So my plea is simply this. For sure, Nationals is huge, and it can and will change your life. But whilst it might take just 2 days to change your life, it takes on average 2 years to change of the lives the beneficiaries most of you work with. Teams too often get half way, rush things for Nationals and have to start from scratch the following year. Handover’s get messed up because all the focus is on competition. Project delivery slows because all the key people are focused on a PowerPoint deck rather than changing people’s lives. And most people, after Nationals and exams don’t start again until September. So yes nail Nationals. But nail the summer. Nail the handover. And don’t let it stop you focusing on what Enactus is really all about – transforming lives. As Mike Austin says – “what would you be doing over the next 2months if nationals wasn’t happening?” Answer that question. Then do it anyway.
And many of your get this already. As an alumni, I advise and mentor 4 teams this year. 3 out of 4 have a President who will in all probability be President next year ie President for 2 years rather than 1. Every single one has long term project plans, and are taking a long term approach to building their team. They get that Rome wasn’t built in a day. Or even a year. Yes they want to do well at nationals this year. But they want to do even better in 2015, and even better than that in 2016. And they will.
The final word is this. Most people say they truly “got” Enactus at the National Competition. And it is great for exposing you to the rest of the UK programme. But then those of you who go to the World Cup come and back and say the same thing, because they have seen the world programme. And having done both of those things I’d agree, except, as I always say to my teams – I realised I didn’t get it after both of those great events. 3 years after leaving Enactus I went back to Ghana where I had worked on a project called Beevelop to improve the lives of beekeepers in Ghana. We were proud of our results, presented at Nationals, tripled the incomes of over 2000 people in the Tamale region. But 3 years later was on another level. More people had joined the cooperatives, the price of honey was higher – in short thousands more had been impacted by our project. Let’s think about that for a sec. 3 years after we had left Enactus. Long after we had left Ghana, long after they had forgotten us, long after we had forgotten them- left university, moved on with our lives, got a job, worked in the city for years etc., thousands of miles away – our project was still changing lives, with a bigger and broader impact. The impact grew with time, not decreased. More lives were impacted, not less. And as I type this, that is growing and continuing right now. Now that is when I “got it”. And it did get me thinking.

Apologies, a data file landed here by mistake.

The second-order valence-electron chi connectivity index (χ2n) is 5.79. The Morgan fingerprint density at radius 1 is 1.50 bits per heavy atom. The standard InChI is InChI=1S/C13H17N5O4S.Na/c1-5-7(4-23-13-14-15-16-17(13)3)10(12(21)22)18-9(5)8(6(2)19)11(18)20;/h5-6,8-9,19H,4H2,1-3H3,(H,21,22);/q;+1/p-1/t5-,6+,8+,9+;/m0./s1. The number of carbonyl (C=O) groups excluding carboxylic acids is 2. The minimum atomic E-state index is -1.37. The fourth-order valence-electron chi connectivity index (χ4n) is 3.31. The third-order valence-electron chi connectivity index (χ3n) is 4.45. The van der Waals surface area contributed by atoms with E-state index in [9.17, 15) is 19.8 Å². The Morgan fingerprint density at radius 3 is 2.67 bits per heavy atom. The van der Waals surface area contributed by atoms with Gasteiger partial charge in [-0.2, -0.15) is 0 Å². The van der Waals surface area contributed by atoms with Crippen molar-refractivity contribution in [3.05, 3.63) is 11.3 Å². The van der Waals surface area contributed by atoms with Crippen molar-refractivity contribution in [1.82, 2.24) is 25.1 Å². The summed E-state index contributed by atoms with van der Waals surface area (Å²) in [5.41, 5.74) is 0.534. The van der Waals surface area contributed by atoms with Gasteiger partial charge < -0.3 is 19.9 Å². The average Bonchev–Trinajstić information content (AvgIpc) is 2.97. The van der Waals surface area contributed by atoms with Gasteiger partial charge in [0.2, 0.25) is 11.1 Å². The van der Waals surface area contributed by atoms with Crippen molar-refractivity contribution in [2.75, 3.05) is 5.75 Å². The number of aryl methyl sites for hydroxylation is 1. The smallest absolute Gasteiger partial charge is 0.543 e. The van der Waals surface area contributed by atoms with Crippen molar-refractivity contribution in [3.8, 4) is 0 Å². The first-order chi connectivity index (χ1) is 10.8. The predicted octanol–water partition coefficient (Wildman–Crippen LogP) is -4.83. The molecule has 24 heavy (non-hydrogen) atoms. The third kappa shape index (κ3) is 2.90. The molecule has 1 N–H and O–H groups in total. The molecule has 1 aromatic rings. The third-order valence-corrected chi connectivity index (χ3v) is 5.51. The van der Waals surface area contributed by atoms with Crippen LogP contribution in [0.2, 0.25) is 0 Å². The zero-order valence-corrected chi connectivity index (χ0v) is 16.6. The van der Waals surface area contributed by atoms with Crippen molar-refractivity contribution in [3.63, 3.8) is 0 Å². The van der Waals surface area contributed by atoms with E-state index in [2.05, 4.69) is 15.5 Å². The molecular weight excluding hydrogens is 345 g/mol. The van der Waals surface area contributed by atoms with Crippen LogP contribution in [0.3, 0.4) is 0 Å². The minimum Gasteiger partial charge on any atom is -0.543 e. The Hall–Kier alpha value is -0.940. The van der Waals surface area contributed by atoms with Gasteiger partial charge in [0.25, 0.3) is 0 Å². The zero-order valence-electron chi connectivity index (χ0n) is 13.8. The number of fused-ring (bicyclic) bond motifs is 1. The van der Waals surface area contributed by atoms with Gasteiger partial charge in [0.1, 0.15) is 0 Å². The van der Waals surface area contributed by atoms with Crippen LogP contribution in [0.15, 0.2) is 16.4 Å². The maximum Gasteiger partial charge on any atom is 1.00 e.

Because many of the students I have supported over the last 5 years spent the same amount of time in Enactus but spent them doing “token” projects- projects just to have something to say for Nationals – didn’t really change any lives but enabled them to stand on a stage with a story to tell. But I can tell you, because I still speak to some of those people, that they all look back and regret it. They realise, only after they have left and it’s too late, that Enactus is the opportunity of a life time, that they could have done something remarkable that continues to change lives and have an impact long after they are gone. But instead they spent their Enactus careers firefighting, running from one problem to another and thinking constantly about the short term problem in front of them, and never the big challenges beyond that. So they have what I call a “token” Enactus career. Yes, focus on the short term challenges, and focus on smashing Nationals, but don’t lose focus about what ultimately counts, and what ultimately – actually – wins competitions – transforming lives.